Most lists will tell you that you need to bring cutlery with you when you move into a dorm. I know someone whose parents went over a list like that with him and decided he needed cutlery. Like, ALL the fucking cutlery. They bought him enough cutlery for like 8 place settings, PLUS a giant knife block, PLUS multiples of all the utensils you can think of (ladles, vegetable peelers, spatulas), PLUS like 4 cutting boards. Thing is, the kid lived in a dorm room in a residential tower, had a full meal plan, and had to share a 10’X15′ room featuring very little storage space with a roommate. They each had a desk, bed, and dresser, and that was it. Where the hell was he supposed to keep all that shit?

There is a tonne of stuff on these lists that you probably don’t need, like my friend above.  And there’s a lot of stuff that’s not on the list that you will probably need. It’s all about you, where you’re going, and what you’ll be doing. If you’re heading down to Florida for school, you’re not going to need a parka and snow boots. If your dorm room is some tiny little rinky-dink space that you have to share with another human being, then bringing a mini fridge, floor lamp, area rug, and a bunch of stackable drawers is probably a really shitty idea.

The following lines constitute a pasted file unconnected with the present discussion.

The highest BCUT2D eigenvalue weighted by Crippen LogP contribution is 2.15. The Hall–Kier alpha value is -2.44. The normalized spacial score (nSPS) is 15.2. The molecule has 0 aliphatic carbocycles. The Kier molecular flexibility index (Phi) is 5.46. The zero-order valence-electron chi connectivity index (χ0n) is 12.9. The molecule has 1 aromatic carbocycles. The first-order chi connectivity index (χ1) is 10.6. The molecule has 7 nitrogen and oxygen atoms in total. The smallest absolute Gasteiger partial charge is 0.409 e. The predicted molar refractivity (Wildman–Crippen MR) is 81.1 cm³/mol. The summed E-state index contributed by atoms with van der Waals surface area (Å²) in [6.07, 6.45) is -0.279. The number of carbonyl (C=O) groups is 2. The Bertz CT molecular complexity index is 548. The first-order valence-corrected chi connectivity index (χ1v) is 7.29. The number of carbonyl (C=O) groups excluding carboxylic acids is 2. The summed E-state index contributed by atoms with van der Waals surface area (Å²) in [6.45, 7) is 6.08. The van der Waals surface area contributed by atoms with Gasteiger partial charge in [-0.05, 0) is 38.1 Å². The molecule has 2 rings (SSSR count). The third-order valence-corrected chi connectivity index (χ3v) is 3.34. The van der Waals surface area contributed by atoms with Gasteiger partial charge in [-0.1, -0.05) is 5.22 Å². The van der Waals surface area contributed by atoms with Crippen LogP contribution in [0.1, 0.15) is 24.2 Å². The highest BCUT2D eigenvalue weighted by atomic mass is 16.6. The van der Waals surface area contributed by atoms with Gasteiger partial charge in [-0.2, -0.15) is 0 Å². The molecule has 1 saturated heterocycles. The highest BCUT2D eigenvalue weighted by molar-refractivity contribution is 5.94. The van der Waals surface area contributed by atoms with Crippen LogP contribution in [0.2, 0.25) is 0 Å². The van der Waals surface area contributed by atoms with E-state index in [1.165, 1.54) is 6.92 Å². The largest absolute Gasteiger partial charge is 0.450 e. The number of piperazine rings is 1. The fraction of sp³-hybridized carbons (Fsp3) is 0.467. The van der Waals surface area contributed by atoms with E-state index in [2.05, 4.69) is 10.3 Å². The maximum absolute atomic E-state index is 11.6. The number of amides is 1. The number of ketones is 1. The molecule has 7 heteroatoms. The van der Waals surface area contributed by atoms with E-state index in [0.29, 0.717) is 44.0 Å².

Dorm Check List

You’ve gotta think about what you fucking want and need, too. Do you want monogrammed towels and mugs and socks, so you always know when someone else is using your stuff? Then fucking do it up! Maybe you want to bring your annoyingly cute Emoji pillows to decorate your bed or your favourite stuffed lion you’ve had since you were 2 (yes, I have both of these things in my room at this very moment).  I’m comfy just sitting around the house in sweats and flannel shirts (ALWAYS flannel!!!!), and just switch into some old jeans with the same shirt when I need to go anywhere. I can honestly wear the same sweats for days. I’ve had friends who just CANNOT do this, and need a fresh outfit every day. They need a hell of a lot more clothes for their week than I need with my two pairs of sweats and my cozy flannels.

You’ve just gotta know yourself a bit, bring what you think you need. And if you forget something stupid, there’s always a dollar store somewhere. Need forks? Loofah? Socks? Ramen? Pens? They’ve got all of that at the fucking dollar store. Don’t stress yourself out too much about packing every single little thing you may possibly ever need.

2: Figure Out What The Hell You Need — Apartment

Ok, moving into an apartment is a bit different than dorm life. You have things like a kitchen and a bathroom that isn’t shared with 30 other people. You’re still going to need all the things you’d bring to a dorm, you’re going to need so much more than that too though.

The first thing you should do is talk to your roommates. Most young people today can’t afford an apartment all of their very own, so there’s a really really good chance you have AT LEAST one roommate. Hell, I have 4 roommates and a cat to help pay the bills around here. You NEED to talk to the people you’ll be living with to figure out what you need.